Smart Contracts

An overview of all the smart contracts used in Telepathy.

For more details about any of these contracts, please refer to the source code for the contracts and circuits respectively.

Light Client

The Light Client contract is responsible for keeping up-to-date with the state of Ethereum. In particular, it keeps track of an append-only list of Ethereum block headers based on the verification that >2/3rds of the sync committee has provided signatures.

To add a new block header to a Light Client, one must generate a zkSNARK proof that validates the latter claim and pass the proof as an argument to the step function:

step(LightClientStep memory update)

where an update contains all the necessary information for validation:

struct LightClientStep {
    uint256 attestedSlot;
    uint256 finalizedSlot;
    uint256 participation;
    bytes32 finalizedHeaderRoot;
    bytes32 executionStateRoot;
    Groth16Proof proof;

This allows the Light Client to check the following conditions:

  • >2/3rds participation signatures from the current sync committee

  • A valid finality proof for the finalizedHeaderRoot

  • A valid execution state root proof against the finalizedHeaderRoot

If those conditions all pass, the current head of the Light Client is set to the finalizedSlot with the finalizedHeaderRoot stored on-chain.


The Router contract is how developers use Telepathy Protocol to achieve cross-chain communication between their contracts. It is responsible for handling both the sending and receiving of messages.


When the Router is used on the source chain to send messages, the entry point is the Router's send function:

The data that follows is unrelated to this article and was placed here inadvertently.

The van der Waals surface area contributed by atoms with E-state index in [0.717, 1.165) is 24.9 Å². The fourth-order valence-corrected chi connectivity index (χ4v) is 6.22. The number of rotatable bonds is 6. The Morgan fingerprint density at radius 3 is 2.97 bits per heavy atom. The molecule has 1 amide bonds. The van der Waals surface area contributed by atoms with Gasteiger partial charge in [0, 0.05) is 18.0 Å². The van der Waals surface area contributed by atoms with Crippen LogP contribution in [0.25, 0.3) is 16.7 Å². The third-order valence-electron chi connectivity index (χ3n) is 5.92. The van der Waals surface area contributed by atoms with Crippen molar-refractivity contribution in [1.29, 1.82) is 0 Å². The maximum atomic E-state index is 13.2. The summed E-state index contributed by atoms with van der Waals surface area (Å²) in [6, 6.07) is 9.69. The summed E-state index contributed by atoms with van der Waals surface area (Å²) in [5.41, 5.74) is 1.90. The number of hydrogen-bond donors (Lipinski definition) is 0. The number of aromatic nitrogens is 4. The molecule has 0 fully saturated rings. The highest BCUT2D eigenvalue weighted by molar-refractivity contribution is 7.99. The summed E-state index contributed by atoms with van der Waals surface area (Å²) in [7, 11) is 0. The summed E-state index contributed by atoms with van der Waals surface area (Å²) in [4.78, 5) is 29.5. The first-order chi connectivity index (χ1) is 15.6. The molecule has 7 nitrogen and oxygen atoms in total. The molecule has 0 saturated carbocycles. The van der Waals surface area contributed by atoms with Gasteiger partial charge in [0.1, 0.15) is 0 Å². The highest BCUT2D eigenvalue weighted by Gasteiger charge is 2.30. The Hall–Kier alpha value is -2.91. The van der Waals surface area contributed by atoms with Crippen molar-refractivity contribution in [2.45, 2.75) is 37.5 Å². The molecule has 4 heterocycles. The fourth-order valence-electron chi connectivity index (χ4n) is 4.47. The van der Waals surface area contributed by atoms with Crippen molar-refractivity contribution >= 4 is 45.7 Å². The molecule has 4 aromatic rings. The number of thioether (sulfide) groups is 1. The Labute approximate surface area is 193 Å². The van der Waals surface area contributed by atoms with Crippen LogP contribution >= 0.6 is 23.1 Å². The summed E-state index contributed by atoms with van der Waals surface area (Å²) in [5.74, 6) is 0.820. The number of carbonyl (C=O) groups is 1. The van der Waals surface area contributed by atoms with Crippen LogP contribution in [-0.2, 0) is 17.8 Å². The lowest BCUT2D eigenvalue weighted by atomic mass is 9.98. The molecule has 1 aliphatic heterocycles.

send(uint32 destinationChainId, bytes32 destinationAddress, bytes calldata data)

The destinationChainId and destinationAddress parameters are used to specify the chain and the address of the destination contract. The data parameter is used to specify the message that the destination contract receives. The send function emits a SentMessage event, which is used for validation on the destination chain.


When on the destination chain, the Router contract is responsible for relaying the message by using the light client to verify the message was actually sent on the source chain, and then calling handleTelepathy with the correct arguments. This happens when executeMessageFromLog function is called:

    bytes calldata srcSlotTxSlotPack,
    bytes calldata messageBytes,
    bytes32[] calldata receiptsRootProof,
    bytes32 receiptsRoot,
    bytes[] calldata receiptProof,
    bytes memory txIndexRLPEncoded,
    uint256 logIndex

An off-chain actor, known as a Relayer, will call this function with the required information and Merkle proofs that are used to validate the message against the stored header root in the LightClient. Once validated, the message is relayed to the specifieddestinationAddress via the handleTelepathyfunction:

handleTelepathy(uint32 sourceChainId, address sourceAddress, bytes memory data)

A destination contract must implement this function to receive the message.

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